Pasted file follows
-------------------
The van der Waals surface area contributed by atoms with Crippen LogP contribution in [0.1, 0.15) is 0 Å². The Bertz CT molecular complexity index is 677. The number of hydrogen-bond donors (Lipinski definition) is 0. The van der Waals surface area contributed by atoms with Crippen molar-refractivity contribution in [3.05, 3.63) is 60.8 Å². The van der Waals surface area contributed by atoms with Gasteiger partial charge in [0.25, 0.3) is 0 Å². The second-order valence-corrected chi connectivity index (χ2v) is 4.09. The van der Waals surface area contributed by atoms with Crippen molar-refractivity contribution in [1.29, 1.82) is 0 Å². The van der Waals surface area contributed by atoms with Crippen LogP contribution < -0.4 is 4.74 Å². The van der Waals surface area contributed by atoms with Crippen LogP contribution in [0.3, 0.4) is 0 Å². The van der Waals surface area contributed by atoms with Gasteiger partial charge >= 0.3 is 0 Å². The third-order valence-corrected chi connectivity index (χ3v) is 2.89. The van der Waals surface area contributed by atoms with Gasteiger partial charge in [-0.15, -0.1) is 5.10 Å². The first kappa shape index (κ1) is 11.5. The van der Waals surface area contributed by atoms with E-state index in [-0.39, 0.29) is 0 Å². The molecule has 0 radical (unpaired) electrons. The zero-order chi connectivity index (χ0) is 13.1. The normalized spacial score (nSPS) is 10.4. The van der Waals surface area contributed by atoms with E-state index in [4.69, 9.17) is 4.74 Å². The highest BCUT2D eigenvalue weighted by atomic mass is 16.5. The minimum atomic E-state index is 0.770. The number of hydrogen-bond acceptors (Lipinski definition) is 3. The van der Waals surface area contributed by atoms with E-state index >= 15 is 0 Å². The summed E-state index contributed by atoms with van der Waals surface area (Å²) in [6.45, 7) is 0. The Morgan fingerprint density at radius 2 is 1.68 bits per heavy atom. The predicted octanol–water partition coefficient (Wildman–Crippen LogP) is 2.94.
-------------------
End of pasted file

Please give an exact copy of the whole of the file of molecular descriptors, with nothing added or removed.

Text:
The van der Waals surface area contributed by atoms with Crippen LogP contribution in [0.1, 0.15) is 0 Å². The Bertz CT molecular complexity index is 677. The number of hydrogen-bond donors (Lipinski definition) is 0. The van der Waals surface area contributed by atoms with Crippen molar-refractivity contribution in [3.05, 3.63) is 60.8 Å². The van der Waals surface area contributed by atoms with Gasteiger partial charge in [0.25, 0.3) is 0 Å². The second-order valence-corrected chi connectivity index (χ2v) is 4.09. The van der Waals surface area contributed by atoms with Crippen molar-refractivity contribution in [1.29, 1.82) is 0 Å². The van der Waals surface area contributed by atoms with Crippen LogP contribution < -0.4 is 4.74 Å². The van der Waals surface area contributed by atoms with Crippen LogP contribution in [0.3, 0.4) is 0 Å². The van der Waals surface area contributed by atoms with Gasteiger partial charge >= 0.3 is 0 Å². The third-order valence-corrected chi connectivity index (χ3v) is 2.89. The van der Waals surface area contributed by atoms with Gasteiger partial charge in [-0.15, -0.1) is 5.10 Å². The first kappa shape index (κ1) is 11.5. The van der Waals surface area contributed by atoms with E-state index in [-0.39, 0.29) is 0 Å². The molecule has 0 radical (unpaired) electrons. The zero-order chi connectivity index (χ0) is 13.1. The normalized spacial score (nSPS) is 10.4. The van der Waals surface area contributed by atoms with E-state index in [4.69, 9.17) is 4.74 Å². The highest BCUT2D eigenvalue weighted by atomic mass is 16.5. The minimum atomic E-state index is 0.770. The number of hydrogen-bond acceptors (Lipinski definition) is 3. The van der Waals surface area contributed by atoms with E-state index >= 15 is 0 Å². The summed E-state index contributed by atoms with van der Waals surface area (Å²) in [6.45, 7) is 0. The Morgan fingerprint density at radius 2 is 1.68 bits per heavy atom. The predicted octanol–water partition coefficient (Wildman–Crippen LogP) is 2.94.